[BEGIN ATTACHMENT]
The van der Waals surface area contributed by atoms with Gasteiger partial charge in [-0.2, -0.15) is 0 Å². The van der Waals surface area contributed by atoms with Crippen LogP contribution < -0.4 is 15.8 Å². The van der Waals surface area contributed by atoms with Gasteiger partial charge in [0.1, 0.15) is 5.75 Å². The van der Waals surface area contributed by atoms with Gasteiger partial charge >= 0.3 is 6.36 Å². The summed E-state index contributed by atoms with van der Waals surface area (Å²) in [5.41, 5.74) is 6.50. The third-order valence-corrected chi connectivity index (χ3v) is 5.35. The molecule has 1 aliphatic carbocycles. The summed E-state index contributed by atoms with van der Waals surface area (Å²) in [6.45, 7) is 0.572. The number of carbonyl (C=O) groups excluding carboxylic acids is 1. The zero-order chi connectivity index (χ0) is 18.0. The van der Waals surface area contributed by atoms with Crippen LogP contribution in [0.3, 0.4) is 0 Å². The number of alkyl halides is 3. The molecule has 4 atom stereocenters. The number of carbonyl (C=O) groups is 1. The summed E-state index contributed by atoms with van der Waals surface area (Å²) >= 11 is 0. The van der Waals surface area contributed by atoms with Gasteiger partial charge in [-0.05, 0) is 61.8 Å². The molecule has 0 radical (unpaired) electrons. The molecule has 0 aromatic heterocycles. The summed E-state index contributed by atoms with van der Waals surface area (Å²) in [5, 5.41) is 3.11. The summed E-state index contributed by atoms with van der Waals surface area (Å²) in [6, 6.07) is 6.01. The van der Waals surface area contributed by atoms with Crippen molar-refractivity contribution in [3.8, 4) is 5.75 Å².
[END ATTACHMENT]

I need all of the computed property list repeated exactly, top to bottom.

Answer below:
The van der Waals surface area contributed by atoms with Gasteiger partial charge in [-0.2, -0.15) is 0 Å². The van der Waals surface area contributed by atoms with Crippen LogP contribution < -0.4 is 15.8 Å². The van der Waals surface area contributed by atoms with Gasteiger partial charge in [0.1, 0.15) is 5.75 Å². The van der Waals surface area contributed by atoms with Gasteiger partial charge >= 0.3 is 6.36 Å². The summed E-state index contributed by atoms with van der Waals surface area (Å²) in [5.41, 5.74) is 6.50. The third-order valence-corrected chi connectivity index (χ3v) is 5.35. The molecule has 1 aliphatic carbocycles. The summed E-state index contributed by atoms with van der Waals surface area (Å²) in [6.45, 7) is 0.572. The number of carbonyl (C=O) groups excluding carboxylic acids is 1. The zero-order chi connectivity index (χ0) is 18.0. The van der Waals surface area contributed by atoms with Crippen LogP contribution in [0.3, 0.4) is 0 Å². The number of alkyl halides is 3. The molecule has 4 atom stereocenters. The number of carbonyl (C=O) groups is 1. The summed E-state index contributed by atoms with van der Waals surface area (Å²) >= 11 is 0. The van der Waals surface area contributed by atoms with Gasteiger partial charge in [-0.05, 0) is 61.8 Å². The molecule has 0 radical (unpaired) electrons. The molecule has 0 aromatic heterocycles. The summed E-state index contributed by atoms with van der Waals surface area (Å²) in [5, 5.41) is 3.11. The summed E-state index contributed by atoms with van der Waals surface area (Å²) in [6, 6.07) is 6.01. The van der Waals surface area contributed by atoms with Crippen molar-refractivity contribution in [3.8, 4) is 5.75 Å².